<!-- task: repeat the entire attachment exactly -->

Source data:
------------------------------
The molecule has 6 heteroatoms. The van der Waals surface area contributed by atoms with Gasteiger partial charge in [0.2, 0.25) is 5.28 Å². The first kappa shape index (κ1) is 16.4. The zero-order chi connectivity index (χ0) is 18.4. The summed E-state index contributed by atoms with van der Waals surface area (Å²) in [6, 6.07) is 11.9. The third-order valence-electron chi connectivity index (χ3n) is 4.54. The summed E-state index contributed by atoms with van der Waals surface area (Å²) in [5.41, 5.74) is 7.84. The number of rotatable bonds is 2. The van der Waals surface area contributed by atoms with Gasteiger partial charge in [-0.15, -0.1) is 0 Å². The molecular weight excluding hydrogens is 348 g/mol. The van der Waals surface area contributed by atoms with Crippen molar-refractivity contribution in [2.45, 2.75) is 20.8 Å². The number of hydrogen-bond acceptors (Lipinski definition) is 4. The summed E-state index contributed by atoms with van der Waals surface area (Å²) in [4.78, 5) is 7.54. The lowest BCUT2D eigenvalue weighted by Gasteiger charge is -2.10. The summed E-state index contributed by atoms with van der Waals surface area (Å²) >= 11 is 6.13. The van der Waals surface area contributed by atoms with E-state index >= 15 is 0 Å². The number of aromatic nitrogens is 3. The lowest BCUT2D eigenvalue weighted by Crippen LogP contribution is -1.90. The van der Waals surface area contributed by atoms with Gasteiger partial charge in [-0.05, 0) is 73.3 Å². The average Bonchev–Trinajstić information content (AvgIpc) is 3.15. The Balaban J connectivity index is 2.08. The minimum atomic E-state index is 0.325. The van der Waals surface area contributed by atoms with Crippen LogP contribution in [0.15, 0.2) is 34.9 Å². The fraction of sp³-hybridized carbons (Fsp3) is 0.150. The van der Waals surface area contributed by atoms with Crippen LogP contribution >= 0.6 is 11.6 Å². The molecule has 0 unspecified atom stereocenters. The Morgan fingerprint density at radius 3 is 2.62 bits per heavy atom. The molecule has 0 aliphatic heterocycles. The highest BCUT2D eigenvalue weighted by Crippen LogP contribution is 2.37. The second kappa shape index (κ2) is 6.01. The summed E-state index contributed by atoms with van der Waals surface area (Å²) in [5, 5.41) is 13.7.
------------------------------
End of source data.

The molecule has 6 heteroatoms. The van der Waals surface area contributed by atoms with Gasteiger partial charge in [0.2, 0.25) is 5.28 Å². The first kappa shape index (κ1) is 16.4. The zero-order chi connectivity index (χ0) is 18.4. The summed E-state index contributed by atoms with van der Waals surface area (Å²) in [6, 6.07) is 11.9. The third-order valence-electron chi connectivity index (χ3n) is 4.54. The summed E-state index contributed by atoms with van der Waals surface area (Å²) in [5.41, 5.74) is 7.84. The number of rotatable bonds is 2. The van der Waals surface area contributed by atoms with Gasteiger partial charge in [-0.15, -0.1) is 0 Å². The molecular weight excluding hydrogens is 348 g/mol. The van der Waals surface area contributed by atoms with Crippen molar-refractivity contribution in [2.45, 2.75) is 20.8 Å². The number of hydrogen-bond acceptors (Lipinski definition) is 4. The summed E-state index contributed by atoms with van der Waals surface area (Å²) in [4.78, 5) is 7.54. The lowest BCUT2D eigenvalue weighted by Gasteiger charge is -2.10. The summed E-state index contributed by atoms with van der Waals surface area (Å²) >= 11 is 6.13. The van der Waals surface area contributed by atoms with E-state index >= 15 is 0 Å². The number of aromatic nitrogens is 3. The lowest BCUT2D eigenvalue weighted by Crippen LogP contribution is -1.90. The van der Waals surface area contributed by atoms with Gasteiger partial charge in [-0.05, 0) is 73.3 Å². The average Bonchev–Trinajstić information content (AvgIpc) is 3.15. The Balaban J connectivity index is 2.08. The minimum atomic E-state index is 0.325. The van der Waals surface area contributed by atoms with Crippen LogP contribution in [0.15, 0.2) is 34.9 Å². The fraction of sp³-hybridized carbons (Fsp3) is 0.150. The van der Waals surface area contributed by atoms with Crippen LogP contribution >= 0.6 is 11.6 Å². The molecule has 0 unspecified atom stereocenters. The Morgan fingerprint density at radius 3 is 2.62 bits per heavy atom. The molecule has 0 aliphatic heterocycles. The highest BCUT2D eigenvalue weighted by Crippen LogP contribution is 2.37. The second kappa shape index (κ2) is 6.01. The summed E-state index contributed by atoms with van der Waals surface area (Å²) in [5, 5.41) is 13.7.